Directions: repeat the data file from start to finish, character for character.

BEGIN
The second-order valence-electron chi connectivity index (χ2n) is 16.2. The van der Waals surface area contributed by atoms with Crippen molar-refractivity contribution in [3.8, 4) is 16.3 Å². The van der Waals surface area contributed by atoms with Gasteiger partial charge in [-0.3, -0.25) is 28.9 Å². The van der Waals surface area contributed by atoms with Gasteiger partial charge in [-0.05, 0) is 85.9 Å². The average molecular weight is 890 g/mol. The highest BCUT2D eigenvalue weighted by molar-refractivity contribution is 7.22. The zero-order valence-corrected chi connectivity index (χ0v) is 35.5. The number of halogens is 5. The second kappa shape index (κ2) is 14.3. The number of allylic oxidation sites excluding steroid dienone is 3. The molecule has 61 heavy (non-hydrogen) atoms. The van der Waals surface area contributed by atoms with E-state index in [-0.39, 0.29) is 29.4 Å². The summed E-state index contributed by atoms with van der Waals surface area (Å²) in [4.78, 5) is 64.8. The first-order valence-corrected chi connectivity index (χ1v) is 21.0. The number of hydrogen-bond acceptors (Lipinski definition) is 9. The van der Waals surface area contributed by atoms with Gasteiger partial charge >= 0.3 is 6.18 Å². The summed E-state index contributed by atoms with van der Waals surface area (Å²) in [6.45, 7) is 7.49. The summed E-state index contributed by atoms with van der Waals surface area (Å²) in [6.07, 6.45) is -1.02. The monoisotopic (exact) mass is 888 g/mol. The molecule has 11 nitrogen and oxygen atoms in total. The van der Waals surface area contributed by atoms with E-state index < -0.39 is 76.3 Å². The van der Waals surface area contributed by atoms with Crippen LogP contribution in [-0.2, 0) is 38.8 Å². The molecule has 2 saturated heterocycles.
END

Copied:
The second-order valence-electron chi connectivity index (χ2n) is 16.2. The van der Waals surface area contributed by atoms with Crippen molar-refractivity contribution in [3.8, 4) is 16.3 Å². The van der Waals surface area contributed by atoms with Gasteiger partial charge in [-0.3, -0.25) is 28.9 Å². The van der Waals surface area contributed by atoms with Gasteiger partial charge in [-0.05, 0) is 85.9 Å². The average molecular weight is 890 g/mol. The highest BCUT2D eigenvalue weighted by molar-refractivity contribution is 7.22. The zero-order valence-corrected chi connectivity index (χ0v) is 35.5. The number of halogens is 5. The second kappa shape index (κ2) is 14.3. The number of allylic oxidation sites excluding steroid dienone is 3. The molecule has 61 heavy (non-hydrogen) atoms. The van der Waals surface area contributed by atoms with E-state index in [-0.39, 0.29) is 29.4 Å². The summed E-state index contributed by atoms with van der Waals surface area (Å²) in [4.78, 5) is 64.8. The first-order valence-corrected chi connectivity index (χ1v) is 21.0. The number of hydrogen-bond acceptors (Lipinski definition) is 9. The van der Waals surface area contributed by atoms with Gasteiger partial charge >= 0.3 is 6.18 Å². The summed E-state index contributed by atoms with van der Waals surface area (Å²) in [6.45, 7) is 7.49. The summed E-state index contributed by atoms with van der Waals surface area (Å²) in [6.07, 6.45) is -1.02. The monoisotopic (exact) mass is 888 g/mol. The molecule has 11 nitrogen and oxygen atoms in total. The van der Waals surface area contributed by atoms with E-state index < -0.39 is 76.3 Å². The van der Waals surface area contributed by atoms with Crippen LogP contribution in [-0.2, 0) is 38.8 Å². The molecule has 2 saturated heterocycles.